Weather a major factor in electric demand and statewide energy alerts

Clouds over any of the major cities in Texas, like these over Houston, can significantly reduce electric demand and help prevent energy alerts.

A few weeks ago, when temperatures soared into triple digits again, a coworker asked me why the Electric Reliability Council of Texas hadn’t issued an energy emergency alert like it had the week before. I gave her a half-right answer, attributing it to more power plants providing more electricity than the week before. The more-accurate answer was weather.

The Electric Reliability Council of Texas, commonly referred to as ERCOT, manages about 75 percent of the state’s electric grid. That includes the major metropolitan areas of Houston, Dallas, Fort Worth, Austin and San Antonio. Combined, those areas make up 90 percent of ERCOT’s electric demand.

There are two variables that determine if and when ERCOT issues an energy emergency alert – how much power is needed (demand) and how much power is being generated (supply). ERCOT estimates how much power is needed and makes sure the state’s power plants are generating enough to meet demand. The state’s consumers use the electricity and can reduce the amount needed by conserving. But a major factor in how much electricity we need depends on the weather.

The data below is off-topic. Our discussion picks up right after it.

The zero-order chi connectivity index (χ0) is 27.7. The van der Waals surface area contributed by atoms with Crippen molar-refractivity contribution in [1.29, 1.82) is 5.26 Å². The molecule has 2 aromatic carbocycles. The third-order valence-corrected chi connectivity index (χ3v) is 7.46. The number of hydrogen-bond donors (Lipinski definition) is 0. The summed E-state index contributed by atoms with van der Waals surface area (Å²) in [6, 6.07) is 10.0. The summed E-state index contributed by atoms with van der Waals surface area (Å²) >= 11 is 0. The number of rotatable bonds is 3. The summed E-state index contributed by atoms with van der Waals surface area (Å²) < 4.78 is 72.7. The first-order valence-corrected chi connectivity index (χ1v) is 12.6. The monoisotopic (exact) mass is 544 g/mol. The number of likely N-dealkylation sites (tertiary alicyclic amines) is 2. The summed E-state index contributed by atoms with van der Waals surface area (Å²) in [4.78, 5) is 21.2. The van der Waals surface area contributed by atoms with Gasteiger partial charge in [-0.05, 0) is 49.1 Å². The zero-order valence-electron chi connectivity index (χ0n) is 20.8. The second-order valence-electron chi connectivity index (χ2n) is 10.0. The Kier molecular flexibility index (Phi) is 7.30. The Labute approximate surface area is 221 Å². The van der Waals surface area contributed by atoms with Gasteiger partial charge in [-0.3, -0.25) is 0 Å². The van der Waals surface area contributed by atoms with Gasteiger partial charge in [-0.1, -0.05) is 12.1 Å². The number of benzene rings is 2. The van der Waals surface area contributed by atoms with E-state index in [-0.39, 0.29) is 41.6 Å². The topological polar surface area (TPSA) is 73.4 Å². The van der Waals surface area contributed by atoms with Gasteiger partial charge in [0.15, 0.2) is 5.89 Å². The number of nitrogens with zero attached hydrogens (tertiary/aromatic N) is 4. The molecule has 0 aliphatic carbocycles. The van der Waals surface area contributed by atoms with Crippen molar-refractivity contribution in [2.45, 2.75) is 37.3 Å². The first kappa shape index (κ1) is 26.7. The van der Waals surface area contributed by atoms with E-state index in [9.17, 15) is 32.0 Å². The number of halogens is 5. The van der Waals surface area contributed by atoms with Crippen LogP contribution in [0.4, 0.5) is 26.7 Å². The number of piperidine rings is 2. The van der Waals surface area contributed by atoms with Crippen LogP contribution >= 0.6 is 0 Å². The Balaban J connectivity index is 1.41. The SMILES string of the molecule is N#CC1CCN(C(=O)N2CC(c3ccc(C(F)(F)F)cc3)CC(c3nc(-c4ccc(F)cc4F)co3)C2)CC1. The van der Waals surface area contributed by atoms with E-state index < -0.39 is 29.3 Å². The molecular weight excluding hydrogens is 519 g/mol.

So, while it might be in the mid-100s from Austin to Dallas, if clouds in Houston or San Antonio hold temperatures to the high 90s, the state’s overall electric demand could be well within the available power that day. Or while the rest of the state is broiling under the hot, summer sun, afternoon thunderstorms in Dallas and Fort Worth might drop temperatures just in time for the day’s peak between 4 and 5 p.m., significantly reducing electric demand. Hence, no need for an energy emergency alert.

Of course, the flipside to that is while Central Texas might be enjoying a normal summer day in the high 90s, if Houston is enduring a hot, humid day and if the mercury in Dallas and Fort Worth is above 100, we could still fall under a system-wide energy emergency alert.

The bottom line is you can’t control the weather, but you can control how much energy you use. When ERCOT issues an alert, we can all help prevent rotating outages by using less energy.

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About Will Holford

Have you ever wondered about the future of electric use? Perhaps you’re curious about how some global or national events might impact your power, the environment or your bill? Maybe you’re just interested in what’s going on at Bluebonnet Electric Cooperative. We want to share what we know, and that’s what the Bluebonnet Blog is about. Will Holford, Bluebonnet’s Manager of Public Affairs, is going to write most often for the blog. He’s been with the co-op since 2007, and has worked in communications for more than 14 years. Will enjoys learning about energy – and writing about it. He and other Bluebonnet employees (and occasional guest contributors) will get the conversation going -- about everything from where your power is generated to where it’s used, advances in technology, changes that will affect you, and interesting peeks behind the scenes at the co-op. We welcome your comments, questions and ideas. Email Will at will.holford@bluebonnet.coop.
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